Trimble backs Hamilton over attendance at McGuinness funeral mass

Lord Trimble has voiced support for Simon Hamilton after the prominent Orange Order member defied an Institution ban by attending Martin McGuinness's funeral.

Sunday, 26th March 2017, 6:41 pm
Updated Saturday, 8th April 2017, 10:27 pm
Lord Trimble said Simon Hamilton 'didnt do anything that Edward Carson or James Craig hadnt done beforehand'

Former DUP minister Mr Hamilton breached the Order’s rules when he joined his party leader Arlene Foster at the Catholic church service in Londonderry on Thursday.

His attendance raised questions over whether any disciplinary hearing will be convened – in similar fashion to the panel that summoned Ulster Unionists Tom Elliott and Danny Kennedy to explain their attendance at the funeral mass of murdered PSNI officer Ronan Kerr in 2011.

Former Ulster Unionist leader and first minister Lord Trimble was also threatened with expulsion from the Orange Order in 1998 after he attended the funeral masses of two Omagh bomb victims.

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In all three cases no further action was taken.

Speaking to the News Letter yesterday, Lord Trimble said Simon Hamilton “didn’t do anything that Edward Carson or James Craig hadn’t done beforehand”.

Lord Trimble said: “I never came under any criticism from any Orangeman that I ever knew.

“But there is a bigger point to make. People like Edward Carson and James Craig, who ought to be regarded as absolutely iconic in terms of the history of unionism, they had no hesitation in going to funerals. Where it was appropriate, for them they had no hesitation.”

He added: “If you are in doubt, just ask yourself ‘what is the decent thing to do?’”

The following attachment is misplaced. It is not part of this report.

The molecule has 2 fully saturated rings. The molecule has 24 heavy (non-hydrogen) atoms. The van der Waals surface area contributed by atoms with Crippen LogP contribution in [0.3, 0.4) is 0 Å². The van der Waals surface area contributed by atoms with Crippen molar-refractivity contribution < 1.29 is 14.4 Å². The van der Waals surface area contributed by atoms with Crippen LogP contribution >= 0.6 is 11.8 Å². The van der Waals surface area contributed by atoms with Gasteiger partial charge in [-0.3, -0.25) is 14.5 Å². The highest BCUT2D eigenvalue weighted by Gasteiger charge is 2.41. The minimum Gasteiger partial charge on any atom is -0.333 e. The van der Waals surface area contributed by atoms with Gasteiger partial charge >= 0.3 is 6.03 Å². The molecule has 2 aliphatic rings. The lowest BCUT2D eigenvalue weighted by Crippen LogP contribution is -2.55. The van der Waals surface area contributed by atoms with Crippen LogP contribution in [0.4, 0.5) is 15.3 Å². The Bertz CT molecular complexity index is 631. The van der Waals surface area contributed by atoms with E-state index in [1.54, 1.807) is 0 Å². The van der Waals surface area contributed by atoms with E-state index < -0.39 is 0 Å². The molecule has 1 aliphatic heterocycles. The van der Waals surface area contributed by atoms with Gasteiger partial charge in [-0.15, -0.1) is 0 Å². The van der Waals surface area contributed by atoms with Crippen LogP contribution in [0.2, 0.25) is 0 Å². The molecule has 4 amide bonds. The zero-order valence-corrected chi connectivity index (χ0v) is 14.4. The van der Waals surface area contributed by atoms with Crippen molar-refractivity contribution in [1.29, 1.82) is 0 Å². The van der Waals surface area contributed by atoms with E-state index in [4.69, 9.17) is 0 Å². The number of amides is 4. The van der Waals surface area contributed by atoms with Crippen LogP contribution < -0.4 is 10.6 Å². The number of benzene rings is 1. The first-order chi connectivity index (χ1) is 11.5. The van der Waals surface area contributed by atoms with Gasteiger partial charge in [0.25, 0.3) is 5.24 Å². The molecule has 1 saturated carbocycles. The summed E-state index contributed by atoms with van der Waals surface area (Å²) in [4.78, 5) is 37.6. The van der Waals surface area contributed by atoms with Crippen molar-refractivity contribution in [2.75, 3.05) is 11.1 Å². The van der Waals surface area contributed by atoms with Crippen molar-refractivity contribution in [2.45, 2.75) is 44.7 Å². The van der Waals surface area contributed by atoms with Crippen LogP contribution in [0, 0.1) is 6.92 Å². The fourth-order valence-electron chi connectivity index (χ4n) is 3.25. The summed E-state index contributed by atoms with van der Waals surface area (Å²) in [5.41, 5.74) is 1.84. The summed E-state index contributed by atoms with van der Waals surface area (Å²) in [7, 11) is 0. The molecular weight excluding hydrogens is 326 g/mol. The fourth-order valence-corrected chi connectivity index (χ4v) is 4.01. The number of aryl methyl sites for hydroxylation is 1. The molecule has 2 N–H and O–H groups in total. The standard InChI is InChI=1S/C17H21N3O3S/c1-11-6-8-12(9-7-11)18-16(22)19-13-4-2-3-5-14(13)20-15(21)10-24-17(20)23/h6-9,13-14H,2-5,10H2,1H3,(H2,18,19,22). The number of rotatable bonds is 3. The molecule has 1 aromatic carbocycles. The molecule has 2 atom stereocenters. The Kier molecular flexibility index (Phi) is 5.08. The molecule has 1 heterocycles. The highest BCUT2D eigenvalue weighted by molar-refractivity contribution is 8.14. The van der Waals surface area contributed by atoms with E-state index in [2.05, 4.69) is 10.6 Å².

Speaking to the BBC Spotlight programme in 2011, Lord Trimble said that it was “absolutely clear” to him after the Omagh bomb that he should attend the funeral services taking place within weeks of him becoming first minister.

“There are circumstances where it is one’s duty as a human being, as a Christian – indeed even as a politician – to go to services in other churches,” he said.

Mrs Foster was warmly applauded by the congregation as she entered the packed Long Tower chapel in Londonderry, along with Mr Hamilton, for the funeral on Thursday.

Both Mr Elliott and Mr Kennedy were UUP MLAs when they attended the funeral of murdered PSNI constable Ronan Kerr in Omagh. Their attendance led to a formal complaint by St Simon’s Orange Lodge based in the Sandy Row area of south Belfast, however, it was determined the pair had no case to answer. Neither Mr Elliott nor Mr Kennedy was prepared to comment on the DUP man’s attendance at Martin McGuinness’s funeral.

The Orange Order has also declined to comment.

In October last year, the then Orange Order assistant grand master Rev Mervyn Gibson said he would support a lifting of the ban on members attending Catholic services.

Rev Gibson, who has since succeeded the late Drew Nelson as the Order grand secretary, told the BBC’s Talkback programme that the rule “harked back to a different era”.

He said: “That’s a rule that the order has – we are a democratic organisation, so if someone feels they want to change that rule it can be proposed, debated and voted on.”

He also told the programme that some members of the Orange Order do attend the funerals and weddings of Catholic friends – but not always entering the chapel for the service.